The ban on outdoor dining in Los Angeles County may remain in effect until early February, the California 2nd District Court of Appeals ruled.
According to court documents, the appeals court has scheduled a hearing for February 10, allowing the superior court judge to justify his earlier decision to block the ban, which limits bars and restaurants to take-out services, drive-thru and delivery only.
The appeals court had previously delayed the execution of a judge’s order blocking the ban.
The latest court action – filed Dec. 18 – means the ban can remain in effect at least until the hearing.
Earlier this month, a judge ruled in favor of the California Restaurant Association and said health officials in Los Angeles must present scientific evidence to justify the three-week ban on the restaurant service, which has was promulgated on November 25.
The association had argued that the measure should be blocked until the county provides “supporting medical and / or scientific studies and evidence that operating outdoor dining establishments poses a risk. unreasonable “to the public.
The association the initial request to block the ban had been denied a week earlier. However, the superior court judge handling the case said he would reconsider hearings on the case if restaurateurs provide new evidence, according to the Los Angeles Times.
The CRA has fought fiercely against the measure since its passage and accuses the county of relying on a “questionable national study” rather than local data to determine that establishments – which are already reeling from the pandemic – are expected to be closed again, according to a video posted on Youtube.
Shortly after a judge ruled in favor of the association, county officials appealed the decision.
“The law says that in the event of a public health crisis, the health worker must act urgently and quickly to stop the transmission of the disease and protect public health and safety,” ministry officials said. Public Health in a statement earlier this month, according to The Times.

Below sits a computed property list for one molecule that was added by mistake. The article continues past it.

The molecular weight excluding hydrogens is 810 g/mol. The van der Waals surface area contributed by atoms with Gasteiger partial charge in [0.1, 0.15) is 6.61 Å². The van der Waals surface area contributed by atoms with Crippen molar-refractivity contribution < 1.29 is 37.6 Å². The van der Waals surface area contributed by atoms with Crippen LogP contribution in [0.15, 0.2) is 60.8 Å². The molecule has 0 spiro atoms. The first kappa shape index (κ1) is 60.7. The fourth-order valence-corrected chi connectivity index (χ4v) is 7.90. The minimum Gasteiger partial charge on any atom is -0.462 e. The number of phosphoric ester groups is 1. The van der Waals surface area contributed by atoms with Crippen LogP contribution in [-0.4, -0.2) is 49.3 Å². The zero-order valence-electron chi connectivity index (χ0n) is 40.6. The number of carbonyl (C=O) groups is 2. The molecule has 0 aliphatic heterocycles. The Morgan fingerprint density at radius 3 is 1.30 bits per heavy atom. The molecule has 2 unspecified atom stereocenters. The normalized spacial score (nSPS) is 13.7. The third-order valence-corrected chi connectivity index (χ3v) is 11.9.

Earlier this fall, during a supervisory board meeting, health official Dr Muntu Davis said restaurant-specific data was scarce and a CDC study targeting 11 different ambulatory care facilities in 10 states was the “best information we had”. The study found that patients with COVID-19 were twice as likely to have dined out.
Davis said “as a public health department we need to look at the highest risks and where we can reduce those risks,” adding that restaurants fit the high risk category.
The ban has been the subject of a wave of backlash from county officials and restaurant owners who fear restaurants will not survive the additional shutdown.
However, authorities said the purpose of the ban is to help “reduce the possibility of overcrowding and the potential for exposure in environments where people do not wear face coverings.”
Either way, there is always a preponderance regional order of stay at home, which impacts four of the state’s five regions, which limits restaurants and bars to take-out and delivery services only.
Representatives for the California Restaurant Association did not immediately respond to FOX Business’s request for comment.